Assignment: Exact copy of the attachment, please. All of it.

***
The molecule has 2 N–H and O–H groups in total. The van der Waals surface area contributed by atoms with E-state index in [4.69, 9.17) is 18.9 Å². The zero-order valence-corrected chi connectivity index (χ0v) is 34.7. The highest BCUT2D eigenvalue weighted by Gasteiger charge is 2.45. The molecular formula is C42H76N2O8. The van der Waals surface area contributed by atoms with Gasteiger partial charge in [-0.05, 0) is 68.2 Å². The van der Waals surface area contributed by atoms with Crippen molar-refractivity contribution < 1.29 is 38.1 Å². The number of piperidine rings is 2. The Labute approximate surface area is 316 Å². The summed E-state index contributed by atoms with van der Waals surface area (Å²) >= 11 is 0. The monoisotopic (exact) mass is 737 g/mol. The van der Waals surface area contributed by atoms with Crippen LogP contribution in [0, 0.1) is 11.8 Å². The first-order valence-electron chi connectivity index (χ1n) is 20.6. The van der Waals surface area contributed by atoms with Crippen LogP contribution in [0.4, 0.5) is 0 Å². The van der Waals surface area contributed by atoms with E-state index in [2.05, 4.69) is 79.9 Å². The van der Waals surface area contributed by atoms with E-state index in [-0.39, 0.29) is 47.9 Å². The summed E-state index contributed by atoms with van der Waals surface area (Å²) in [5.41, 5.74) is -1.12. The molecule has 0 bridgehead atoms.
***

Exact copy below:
The molecule has 2 N–H and O–H groups in total. The van der Waals surface area contributed by atoms with E-state index in [4.69, 9.17) is 18.9 Å². The zero-order valence-corrected chi connectivity index (χ0v) is 34.7. The highest BCUT2D eigenvalue weighted by Gasteiger charge is 2.45. The molecular formula is C42H76N2O8. The van der Waals surface area contributed by atoms with Gasteiger partial charge in [-0.05, 0) is 68.2 Å². The van der Waals surface area contributed by atoms with Crippen molar-refractivity contribution < 1.29 is 38.1 Å². The number of piperidine rings is 2. The Labute approximate surface area is 316 Å². The summed E-state index contributed by atoms with van der Waals surface area (Å²) >= 11 is 0. The monoisotopic (exact) mass is 737 g/mol. The van der Waals surface area contributed by atoms with Crippen LogP contribution in [0, 0.1) is 11.8 Å². The first-order valence-electron chi connectivity index (χ1n) is 20.6. The van der Waals surface area contributed by atoms with Crippen LogP contribution in [0.4, 0.5) is 0 Å². The van der Waals surface area contributed by atoms with E-state index in [2.05, 4.69) is 79.9 Å². The van der Waals surface area contributed by atoms with E-state index in [-0.39, 0.29) is 47.9 Å². The summed E-state index contributed by atoms with van der Waals surface area (Å²) in [5.41, 5.74) is -1.12. The molecule has 0 bridgehead atoms.